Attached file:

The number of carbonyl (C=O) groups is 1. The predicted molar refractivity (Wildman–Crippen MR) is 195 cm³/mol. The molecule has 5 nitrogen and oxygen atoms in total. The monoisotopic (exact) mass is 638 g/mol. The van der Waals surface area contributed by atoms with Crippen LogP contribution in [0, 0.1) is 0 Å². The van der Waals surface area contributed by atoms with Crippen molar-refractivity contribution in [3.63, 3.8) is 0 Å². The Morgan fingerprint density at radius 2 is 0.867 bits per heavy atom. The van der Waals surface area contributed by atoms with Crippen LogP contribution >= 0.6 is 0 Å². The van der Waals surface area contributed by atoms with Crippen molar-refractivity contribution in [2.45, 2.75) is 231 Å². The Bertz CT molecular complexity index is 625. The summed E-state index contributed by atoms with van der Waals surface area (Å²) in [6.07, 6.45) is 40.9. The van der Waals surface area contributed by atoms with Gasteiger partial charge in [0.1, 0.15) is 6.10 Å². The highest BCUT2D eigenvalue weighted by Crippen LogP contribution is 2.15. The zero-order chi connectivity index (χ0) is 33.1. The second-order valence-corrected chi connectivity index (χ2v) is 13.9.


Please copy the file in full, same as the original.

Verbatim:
The number of carbonyl (C=O) groups is 1. The predicted molar refractivity (Wildman–Crippen MR) is 195 cm³/mol. The molecule has 5 nitrogen and oxygen atoms in total. The monoisotopic (exact) mass is 638 g/mol. The van der Waals surface area contributed by atoms with Crippen LogP contribution in [0, 0.1) is 0 Å². The van der Waals surface area contributed by atoms with Crippen molar-refractivity contribution in [3.63, 3.8) is 0 Å². The Morgan fingerprint density at radius 2 is 0.867 bits per heavy atom. The van der Waals surface area contributed by atoms with Crippen LogP contribution >= 0.6 is 0 Å². The van der Waals surface area contributed by atoms with Crippen molar-refractivity contribution in [2.45, 2.75) is 231 Å². The Bertz CT molecular complexity index is 625. The summed E-state index contributed by atoms with van der Waals surface area (Å²) in [6.07, 6.45) is 40.9. The van der Waals surface area contributed by atoms with Gasteiger partial charge in [0.1, 0.15) is 6.10 Å². The highest BCUT2D eigenvalue weighted by Crippen LogP contribution is 2.15. The zero-order chi connectivity index (χ0) is 33.1. The second-order valence-corrected chi connectivity index (χ2v) is 13.9.